Now, if all of that is a little bit too challenging and you’re just getting started, what you can do are wall push-ups. Wall push-ups just take even less of your body weight and apply it to your chest and shoulder muscles. Instead of pushing off the ground, what you would do is just stand a few feet back from a wall, put your hands in the same position as a regular push-up — and remember, you can learn how to do a regular push-up from a personal trainer; not new exercise, just a new way of doing the exercise — and then you would lower yourself down to the wall, touch your nose to the wall, and push back up. Again, if that’s too challenging, if you’re recovering from an injury or if you’re carrying a lot of extra weight, you might be able to lower yourself down, then step forward, just get repositioned, and lower yourself down.

But, see, what’s so cool about this — what’s so cool about eccentric exercise, in addition to all the hormonal benefits — is that, for example, a push-up, which you may have never been able to do in your entire life, a push-up is a great exercise. It does so many wonderful things for your body. But if the choice is between “be strong enough to do a regular push-up” and “never do push-ups,” that stinks because a lot of people aren’t yet able to do regular push-ups.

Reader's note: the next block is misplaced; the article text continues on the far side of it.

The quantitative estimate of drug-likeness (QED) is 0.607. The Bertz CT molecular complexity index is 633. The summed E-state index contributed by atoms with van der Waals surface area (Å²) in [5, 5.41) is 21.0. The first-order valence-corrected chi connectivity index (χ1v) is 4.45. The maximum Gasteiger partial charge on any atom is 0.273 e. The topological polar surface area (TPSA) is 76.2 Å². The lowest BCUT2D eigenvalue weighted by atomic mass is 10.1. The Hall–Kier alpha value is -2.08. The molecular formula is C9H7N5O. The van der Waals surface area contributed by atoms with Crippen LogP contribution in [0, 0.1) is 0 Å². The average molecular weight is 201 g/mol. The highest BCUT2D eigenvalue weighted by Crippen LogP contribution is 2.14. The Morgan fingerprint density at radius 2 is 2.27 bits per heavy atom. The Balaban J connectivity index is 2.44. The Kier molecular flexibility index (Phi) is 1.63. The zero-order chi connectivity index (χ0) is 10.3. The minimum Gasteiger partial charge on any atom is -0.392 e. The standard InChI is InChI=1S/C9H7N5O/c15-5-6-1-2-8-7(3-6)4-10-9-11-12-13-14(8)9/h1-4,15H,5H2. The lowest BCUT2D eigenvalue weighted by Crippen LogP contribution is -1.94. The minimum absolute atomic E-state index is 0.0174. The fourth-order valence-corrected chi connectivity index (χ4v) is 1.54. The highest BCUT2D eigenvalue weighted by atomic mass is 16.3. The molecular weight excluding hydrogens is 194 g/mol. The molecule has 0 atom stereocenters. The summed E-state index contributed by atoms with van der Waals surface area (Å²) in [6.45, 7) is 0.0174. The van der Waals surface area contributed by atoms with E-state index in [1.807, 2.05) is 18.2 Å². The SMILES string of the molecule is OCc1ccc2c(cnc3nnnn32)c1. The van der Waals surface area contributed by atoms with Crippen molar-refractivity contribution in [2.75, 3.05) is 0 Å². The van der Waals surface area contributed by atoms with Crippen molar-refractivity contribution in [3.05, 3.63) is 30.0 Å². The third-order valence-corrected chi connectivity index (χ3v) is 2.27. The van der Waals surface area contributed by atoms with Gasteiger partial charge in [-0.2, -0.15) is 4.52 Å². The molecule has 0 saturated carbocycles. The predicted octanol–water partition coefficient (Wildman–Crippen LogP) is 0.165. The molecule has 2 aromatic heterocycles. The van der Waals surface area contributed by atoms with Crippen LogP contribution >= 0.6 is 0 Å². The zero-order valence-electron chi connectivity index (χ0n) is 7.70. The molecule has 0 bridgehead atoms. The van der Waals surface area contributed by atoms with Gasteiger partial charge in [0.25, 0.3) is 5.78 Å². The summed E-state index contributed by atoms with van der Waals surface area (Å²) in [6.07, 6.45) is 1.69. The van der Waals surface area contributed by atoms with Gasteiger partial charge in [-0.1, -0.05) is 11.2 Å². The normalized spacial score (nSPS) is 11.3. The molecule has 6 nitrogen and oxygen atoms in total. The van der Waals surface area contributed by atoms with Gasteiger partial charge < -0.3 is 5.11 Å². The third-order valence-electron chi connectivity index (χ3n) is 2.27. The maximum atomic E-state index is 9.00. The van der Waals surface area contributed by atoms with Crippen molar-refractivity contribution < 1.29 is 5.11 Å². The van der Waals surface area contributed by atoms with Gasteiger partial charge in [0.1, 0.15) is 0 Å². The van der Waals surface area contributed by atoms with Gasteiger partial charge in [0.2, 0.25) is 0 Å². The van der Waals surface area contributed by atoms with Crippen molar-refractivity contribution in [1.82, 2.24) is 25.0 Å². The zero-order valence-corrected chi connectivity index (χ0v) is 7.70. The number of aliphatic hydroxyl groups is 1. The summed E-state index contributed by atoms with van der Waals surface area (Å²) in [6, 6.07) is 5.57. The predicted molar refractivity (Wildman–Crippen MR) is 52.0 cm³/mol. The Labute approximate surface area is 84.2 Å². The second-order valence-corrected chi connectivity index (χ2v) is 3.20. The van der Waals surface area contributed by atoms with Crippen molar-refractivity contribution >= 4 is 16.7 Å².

Well, you certainly will be able to do regular push-ups when you work your way up to them. The way you can work your way up to them is at the most basic level, starting with eccentric wall push-ups and then moving down to knees-on-the-ground eccentric push-ups. Again, only lowering down, not worrying about raising up. Then, before you know it, you’re going to be strong enough to do the full eccentric/concentric —

Again, very slow, 10 seconds on the way down, get up however you can, 10 seconds on the way down. We’re going to do 10 seconds for this and every other exercise for six repetitions, 60 seconds’ time under tension and you’re going to see amazing results.